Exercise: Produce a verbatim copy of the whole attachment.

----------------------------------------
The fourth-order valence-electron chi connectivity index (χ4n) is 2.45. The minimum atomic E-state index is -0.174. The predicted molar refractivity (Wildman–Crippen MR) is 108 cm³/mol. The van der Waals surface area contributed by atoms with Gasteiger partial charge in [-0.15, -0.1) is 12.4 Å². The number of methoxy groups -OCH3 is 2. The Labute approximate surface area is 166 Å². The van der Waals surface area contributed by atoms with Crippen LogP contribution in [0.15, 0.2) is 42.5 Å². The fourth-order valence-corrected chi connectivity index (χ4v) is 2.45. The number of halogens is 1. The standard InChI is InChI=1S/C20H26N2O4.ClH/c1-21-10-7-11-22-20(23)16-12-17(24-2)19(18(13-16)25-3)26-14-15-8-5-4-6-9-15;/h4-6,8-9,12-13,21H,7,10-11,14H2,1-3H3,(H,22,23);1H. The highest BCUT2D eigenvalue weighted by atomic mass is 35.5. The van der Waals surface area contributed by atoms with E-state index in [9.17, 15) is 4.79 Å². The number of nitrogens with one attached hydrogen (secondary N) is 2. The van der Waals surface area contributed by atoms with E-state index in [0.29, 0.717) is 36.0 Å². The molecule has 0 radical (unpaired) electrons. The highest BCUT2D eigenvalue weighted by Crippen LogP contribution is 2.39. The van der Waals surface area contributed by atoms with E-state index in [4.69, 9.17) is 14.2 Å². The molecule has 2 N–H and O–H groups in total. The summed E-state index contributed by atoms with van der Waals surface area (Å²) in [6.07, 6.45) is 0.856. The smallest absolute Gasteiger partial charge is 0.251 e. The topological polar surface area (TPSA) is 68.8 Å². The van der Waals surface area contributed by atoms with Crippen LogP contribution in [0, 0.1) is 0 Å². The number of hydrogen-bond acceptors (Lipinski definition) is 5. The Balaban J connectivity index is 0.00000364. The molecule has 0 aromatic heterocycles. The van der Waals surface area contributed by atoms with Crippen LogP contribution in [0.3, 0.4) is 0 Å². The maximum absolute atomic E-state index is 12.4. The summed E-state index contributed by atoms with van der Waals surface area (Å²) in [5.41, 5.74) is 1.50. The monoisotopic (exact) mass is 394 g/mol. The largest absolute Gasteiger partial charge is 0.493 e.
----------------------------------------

The fourth-order valence-electron chi connectivity index (χ4n) is 2.45. The minimum atomic E-state index is -0.174. The predicted molar refractivity (Wildman–Crippen MR) is 108 cm³/mol. The van der Waals surface area contributed by atoms with Gasteiger partial charge in [-0.15, -0.1) is 12.4 Å². The number of methoxy groups -OCH3 is 2. The Labute approximate surface area is 166 Å². The van der Waals surface area contributed by atoms with Crippen LogP contribution in [0.15, 0.2) is 42.5 Å². The fourth-order valence-corrected chi connectivity index (χ4v) is 2.45. The number of halogens is 1. The standard InChI is InChI=1S/C20H26N2O4.ClH/c1-21-10-7-11-22-20(23)16-12-17(24-2)19(18(13-16)25-3)26-14-15-8-5-4-6-9-15;/h4-6,8-9,12-13,21H,7,10-11,14H2,1-3H3,(H,22,23);1H. The highest BCUT2D eigenvalue weighted by atomic mass is 35.5. The van der Waals surface area contributed by atoms with E-state index in [9.17, 15) is 4.79 Å². The number of nitrogens with one attached hydrogen (secondary N) is 2. The van der Waals surface area contributed by atoms with E-state index in [0.29, 0.717) is 36.0 Å². The molecule has 0 radical (unpaired) electrons. The highest BCUT2D eigenvalue weighted by Crippen LogP contribution is 2.39. The van der Waals surface area contributed by atoms with E-state index in [4.69, 9.17) is 14.2 Å². The molecule has 2 N–H and O–H groups in total. The summed E-state index contributed by atoms with van der Waals surface area (Å²) in [6.07, 6.45) is 0.856. The smallest absolute Gasteiger partial charge is 0.251 e. The topological polar surface area (TPSA) is 68.8 Å². The van der Waals surface area contributed by atoms with Crippen LogP contribution in [0, 0.1) is 0 Å². The number of hydrogen-bond acceptors (Lipinski definition) is 5. The Balaban J connectivity index is 0.00000364. The molecule has 0 aromatic heterocycles. The van der Waals surface area contributed by atoms with Crippen LogP contribution in [0.3, 0.4) is 0 Å². The maximum absolute atomic E-state index is 12.4. The summed E-state index contributed by atoms with van der Waals surface area (Å²) in [5.41, 5.74) is 1.50. The monoisotopic (exact) mass is 394 g/mol. The largest absolute Gasteiger partial charge is 0.493 e.